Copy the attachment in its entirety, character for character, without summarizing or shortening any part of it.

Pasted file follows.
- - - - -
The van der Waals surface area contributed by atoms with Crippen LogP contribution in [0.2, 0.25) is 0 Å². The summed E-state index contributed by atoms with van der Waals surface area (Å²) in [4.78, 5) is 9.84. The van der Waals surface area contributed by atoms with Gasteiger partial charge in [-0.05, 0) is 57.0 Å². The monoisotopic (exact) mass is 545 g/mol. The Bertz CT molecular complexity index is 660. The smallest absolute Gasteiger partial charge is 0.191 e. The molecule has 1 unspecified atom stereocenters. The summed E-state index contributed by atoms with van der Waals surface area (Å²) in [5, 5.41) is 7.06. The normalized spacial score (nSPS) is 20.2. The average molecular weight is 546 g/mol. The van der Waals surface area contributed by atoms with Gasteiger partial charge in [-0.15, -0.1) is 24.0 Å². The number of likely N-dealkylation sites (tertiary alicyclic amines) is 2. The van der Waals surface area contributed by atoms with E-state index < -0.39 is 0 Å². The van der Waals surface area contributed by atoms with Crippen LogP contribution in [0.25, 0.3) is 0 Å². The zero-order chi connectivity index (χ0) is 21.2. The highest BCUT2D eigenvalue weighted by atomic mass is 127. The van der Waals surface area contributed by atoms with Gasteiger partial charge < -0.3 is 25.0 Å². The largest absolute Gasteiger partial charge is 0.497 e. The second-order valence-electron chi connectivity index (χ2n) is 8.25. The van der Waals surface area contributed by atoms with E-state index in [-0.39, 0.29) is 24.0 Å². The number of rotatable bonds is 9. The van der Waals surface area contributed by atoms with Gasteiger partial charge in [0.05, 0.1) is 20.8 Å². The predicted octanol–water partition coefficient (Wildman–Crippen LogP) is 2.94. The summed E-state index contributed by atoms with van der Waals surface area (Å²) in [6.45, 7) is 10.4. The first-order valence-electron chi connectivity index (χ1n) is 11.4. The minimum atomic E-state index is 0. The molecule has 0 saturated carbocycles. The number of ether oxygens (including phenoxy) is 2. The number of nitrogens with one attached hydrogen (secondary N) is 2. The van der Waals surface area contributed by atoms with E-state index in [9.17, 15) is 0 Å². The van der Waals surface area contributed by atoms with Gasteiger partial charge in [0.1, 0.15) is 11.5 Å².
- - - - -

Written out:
The van der Waals surface area contributed by atoms with Crippen LogP contribution in [0.2, 0.25) is 0 Å². The summed E-state index contributed by atoms with van der Waals surface area (Å²) in [4.78, 5) is 9.84. The van der Waals surface area contributed by atoms with Gasteiger partial charge in [-0.05, 0) is 57.0 Å². The monoisotopic (exact) mass is 545 g/mol. The Bertz CT molecular complexity index is 660. The smallest absolute Gasteiger partial charge is 0.191 e. The molecule has 1 unspecified atom stereocenters. The summed E-state index contributed by atoms with van der Waals surface area (Å²) in [5, 5.41) is 7.06. The normalized spacial score (nSPS) is 20.2. The average molecular weight is 546 g/mol. The van der Waals surface area contributed by atoms with Gasteiger partial charge in [-0.15, -0.1) is 24.0 Å². The number of likely N-dealkylation sites (tertiary alicyclic amines) is 2. The van der Waals surface area contributed by atoms with E-state index < -0.39 is 0 Å². The van der Waals surface area contributed by atoms with Crippen LogP contribution in [0.25, 0.3) is 0 Å². The zero-order chi connectivity index (χ0) is 21.2. The highest BCUT2D eigenvalue weighted by atomic mass is 127. The van der Waals surface area contributed by atoms with Gasteiger partial charge < -0.3 is 25.0 Å². The largest absolute Gasteiger partial charge is 0.497 e. The second-order valence-electron chi connectivity index (χ2n) is 8.25. The van der Waals surface area contributed by atoms with E-state index in [-0.39, 0.29) is 24.0 Å². The number of rotatable bonds is 9. The van der Waals surface area contributed by atoms with Gasteiger partial charge in [0.05, 0.1) is 20.8 Å². The predicted octanol–water partition coefficient (Wildman–Crippen LogP) is 2.94. The summed E-state index contributed by atoms with van der Waals surface area (Å²) in [6.45, 7) is 10.4. The first-order valence-electron chi connectivity index (χ1n) is 11.4. The minimum atomic E-state index is 0. The molecule has 0 saturated carbocycles. The number of ether oxygens (including phenoxy) is 2. The number of nitrogens with one attached hydrogen (secondary N) is 2. The van der Waals surface area contributed by atoms with E-state index in [9.17, 15) is 0 Å². The van der Waals surface area contributed by atoms with Gasteiger partial charge in [0.1, 0.15) is 11.5 Å².